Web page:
All this and I haven’t even gotten into the part where agents play bad cop. We chase checks and contracts, bring up issues that arise over royalties and statements, underwhelming covers, situations where the authors want their rights back to books that are no longer selling in sufficient quantities to be considered “in print” and yet the publisher wants to hold on to them.

Agents are huge networkers, not just with the publishing people, as you’ve gathered from what’s come before, but with other agents, particularly for film and foreign rights. We maintain a global network of subagents who specialize in various fields and territories, who represent our lists within their specializations. We go to international book fairs, either in person or by proxy via our subagents, and prepare rights lists, highlights sheets and mailings. We keep our film agents, subagents and the foreign editors who work with our people updated on great quotes and reviews, award nominations, wins and sales numbers. We also keep the money flowing by making sure that all foreign tax forms are processed so that the authors can get the exemptions they’re due.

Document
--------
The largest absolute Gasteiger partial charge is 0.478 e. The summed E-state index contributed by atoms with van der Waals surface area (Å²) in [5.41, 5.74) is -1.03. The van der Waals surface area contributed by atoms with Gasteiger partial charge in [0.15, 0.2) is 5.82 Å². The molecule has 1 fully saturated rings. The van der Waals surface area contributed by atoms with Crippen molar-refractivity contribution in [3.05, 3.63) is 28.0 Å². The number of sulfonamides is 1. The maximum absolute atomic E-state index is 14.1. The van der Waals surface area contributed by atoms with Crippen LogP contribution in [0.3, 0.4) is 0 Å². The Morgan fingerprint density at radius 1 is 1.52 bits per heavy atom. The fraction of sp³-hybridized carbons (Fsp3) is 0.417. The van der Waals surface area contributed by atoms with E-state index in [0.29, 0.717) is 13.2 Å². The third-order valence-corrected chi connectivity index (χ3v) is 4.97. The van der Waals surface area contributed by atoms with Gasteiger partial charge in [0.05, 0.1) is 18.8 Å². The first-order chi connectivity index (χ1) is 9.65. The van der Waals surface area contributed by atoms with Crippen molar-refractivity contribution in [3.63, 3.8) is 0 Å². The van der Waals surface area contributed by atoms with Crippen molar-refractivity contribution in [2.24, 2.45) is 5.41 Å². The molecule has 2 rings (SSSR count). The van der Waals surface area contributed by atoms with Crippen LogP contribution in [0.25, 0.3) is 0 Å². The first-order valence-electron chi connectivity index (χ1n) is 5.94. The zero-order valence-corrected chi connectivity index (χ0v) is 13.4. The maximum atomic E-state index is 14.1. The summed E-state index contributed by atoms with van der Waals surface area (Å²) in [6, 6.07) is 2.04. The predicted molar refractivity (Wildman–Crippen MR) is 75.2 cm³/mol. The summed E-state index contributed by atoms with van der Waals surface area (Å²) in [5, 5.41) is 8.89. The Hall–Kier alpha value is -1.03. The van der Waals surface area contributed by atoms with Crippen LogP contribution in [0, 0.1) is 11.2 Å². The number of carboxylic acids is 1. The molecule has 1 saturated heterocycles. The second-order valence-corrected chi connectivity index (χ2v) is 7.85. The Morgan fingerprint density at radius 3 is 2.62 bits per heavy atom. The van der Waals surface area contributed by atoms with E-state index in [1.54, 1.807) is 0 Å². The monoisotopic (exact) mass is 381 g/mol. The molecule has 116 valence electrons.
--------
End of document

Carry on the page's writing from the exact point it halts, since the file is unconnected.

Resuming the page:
Promotion has become an increasingly important part of an agent’s job, and many larger agencies, ours included, now have publicity or marketing specialists who do various things for the authors, like help develop special giveaways and promotions, organize chats, arrange newsletter articles and bump up the signal on social media. Because self and small press publishing has exploded, there are so many books out there. Some, let’s face it, with little or no editing. There’s a lot of signal to noise, so it’s becoming vital for your signal to stand out and rise above the general buzz of what’s available versus what’s sought after. The buzz word I’ve heard for this is “social cred.” In brief: a self-proclaimed “buy my book” falls on deaf ears, but well-known or respected authors, agents, reviewers, etc. saying “you’ve got to get this” makes all the difference.